Top 10 Popular MK Memes on Facebook:

So far I’ve created 86 original MK memes. These are the 10 most popular, in case you missed them. I’ve linked to the actual FB post after each meme {in brackets}, in case you want to share the meme to your friends and family, to reminisce and sigh and re-live the good old times:

1. Furlough: a fake vacation where you drive all over kingdom come, only stopping to visit churches and have your cheeks pinched. (“Look how much you’ve grown.”) {FB} 199 likes, 181 shares


2. You know you’re an MK when singing in front of an audience was not optional, even if you were mortified… {FB} 157 likes, 32 shares


3. You know you’re an MK when you’ve heard the same furlough sermon over and over. {FB} 94 likes, 32 shares


4. You know you’re an MK when this looks normal. {FB} 70 likes, 66 shares


5. You know you’re an MK when you hesitate before drinking tap water. {FB} 68 likes, 15 shares


6. You know you’re an MK when you spread out American food like it’s contraband. {FB} 63 likes, 27 shares


7. You know you’re an MK when you will never see your childhood home again… (Hey, when I wrote this meme, I believed it, but guess what? I saw my childhood home last summer and filmed it! Watch it here.) {FB} 61 likes 20 shares


8. You know you’re an MK when you can pack all of your belongings into two checked bags and a carry-on. {FB} 60 likes, 11 shares


9. You know you’re an MK when you see your family picture hanging on someone’s refrigerator. {FB} 56 likes, 14 shares


10. You know you’re an MK when you long for the beauty of another world. {FB} 51 likes, 2 shares


My first MK meme ever: Missionary Kid Bat Mobile (aka furlough car) {FB} 47 likes, 12 shares


My 10 Most-Pinned MK Posts:

1.2K pins = You know you’re an MK when you hesitate before drinking tap water. {pin}

709 pins = You know you’re an MK when this looks normal. (bus packed with people) {pin}

144 pins = You know you’re an MK when open markets remind you of home. {pin}


133 pins = Furlough: a fake vacation where you drive all over kingdom come, only stopping to visit churches and have your cheeks pinched. (“Look how much you’ve grown.”) {pin}

109 pins = You know you’re an MK when the maid was a part of your family. {pin}


106 pins = You know you’re an MK when your thoughts are not the same as a typical American. {pin}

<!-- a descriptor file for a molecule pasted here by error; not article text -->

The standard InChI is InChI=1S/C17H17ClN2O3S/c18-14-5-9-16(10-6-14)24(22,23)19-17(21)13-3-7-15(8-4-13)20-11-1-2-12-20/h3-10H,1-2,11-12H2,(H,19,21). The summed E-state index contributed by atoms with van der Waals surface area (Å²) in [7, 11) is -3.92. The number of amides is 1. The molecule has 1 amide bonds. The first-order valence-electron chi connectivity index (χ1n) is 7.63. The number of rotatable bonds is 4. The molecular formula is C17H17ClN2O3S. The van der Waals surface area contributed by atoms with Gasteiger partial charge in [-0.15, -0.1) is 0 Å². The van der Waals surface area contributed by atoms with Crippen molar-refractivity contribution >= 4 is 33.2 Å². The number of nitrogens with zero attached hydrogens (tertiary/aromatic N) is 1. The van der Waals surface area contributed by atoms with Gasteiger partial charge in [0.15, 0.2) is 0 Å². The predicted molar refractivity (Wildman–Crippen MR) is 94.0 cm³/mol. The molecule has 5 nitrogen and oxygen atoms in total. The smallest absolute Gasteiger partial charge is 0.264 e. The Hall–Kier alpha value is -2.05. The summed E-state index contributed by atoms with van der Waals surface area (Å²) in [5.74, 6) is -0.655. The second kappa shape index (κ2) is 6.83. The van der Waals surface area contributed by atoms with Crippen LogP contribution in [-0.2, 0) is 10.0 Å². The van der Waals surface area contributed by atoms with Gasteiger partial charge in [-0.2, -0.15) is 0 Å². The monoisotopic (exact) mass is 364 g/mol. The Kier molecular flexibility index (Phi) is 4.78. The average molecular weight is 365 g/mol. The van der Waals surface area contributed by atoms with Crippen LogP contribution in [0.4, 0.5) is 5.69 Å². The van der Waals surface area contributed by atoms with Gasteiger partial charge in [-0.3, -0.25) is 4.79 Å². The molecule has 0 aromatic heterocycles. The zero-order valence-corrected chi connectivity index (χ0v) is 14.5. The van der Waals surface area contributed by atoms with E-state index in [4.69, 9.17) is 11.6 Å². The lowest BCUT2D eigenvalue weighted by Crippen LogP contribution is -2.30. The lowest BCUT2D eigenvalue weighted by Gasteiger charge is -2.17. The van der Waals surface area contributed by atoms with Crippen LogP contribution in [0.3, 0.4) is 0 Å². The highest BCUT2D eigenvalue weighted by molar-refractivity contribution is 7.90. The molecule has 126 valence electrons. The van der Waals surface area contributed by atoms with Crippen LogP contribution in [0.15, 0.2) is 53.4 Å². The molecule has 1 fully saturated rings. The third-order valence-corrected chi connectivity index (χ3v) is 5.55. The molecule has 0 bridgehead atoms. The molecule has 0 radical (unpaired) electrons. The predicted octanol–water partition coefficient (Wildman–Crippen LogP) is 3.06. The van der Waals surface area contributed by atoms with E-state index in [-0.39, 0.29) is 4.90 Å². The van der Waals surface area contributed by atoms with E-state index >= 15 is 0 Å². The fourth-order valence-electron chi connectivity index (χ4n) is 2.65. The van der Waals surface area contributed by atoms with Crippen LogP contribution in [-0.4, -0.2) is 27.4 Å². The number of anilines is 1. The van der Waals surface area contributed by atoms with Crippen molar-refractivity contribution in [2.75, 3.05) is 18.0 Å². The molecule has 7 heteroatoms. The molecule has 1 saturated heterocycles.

95 pins = You know you’re an MK when you’re homesick for a place you will probably never see again. {pin}


94 pins = You know you’re an MK when you long for the beauty of another world. {pin}

93 pins = You know you’re an MK when singing in front of an audience was not optional, even if you were mortified… {pin}

91 pins = Missionary kids have to be perfect (blog post) {pin}

If you would like to follow my MK board on Pinterest, click here.

To watch the video playlist on YouTube of our Guatemala Adventure, click here.

Buy the book here.


SETECA Seminary, Guatemala

Monday, August 7th, 2017


When I visited SETECA Seminary in Guatemala, I was astounded to see that nothing had changed in 25 years! My father was a professor of Greek and New Testament theology at this seminary (Semenario Teológico Centroamericano) for 20 years, which is why I grew up as a missionary kid.

Yes, I’m telling you there is a time warp in this location, as everything looks almost identical to when I was a little girl, going to Pioneer Girls here. I show you in the video the exact room where we had Pioneer Girls:

When we first drove up to SETECA, one of my dad’s former students was in my van, because he was the translator for the Compassion child visit. His name was German, and he told the gatekeepers that my dad was Dr. Gerardo Laursen. They looked at my face and exclaimed with joy, as they could see the resemblance of my face to my dad’s face. My dad was a well-loved professor here!


The parking lot is slightly different, as they seem to have added another building where the previous parking lot used to be. Now cars park along the tree-lined road, and even on top of the basketball court, where we used to shoot baskets!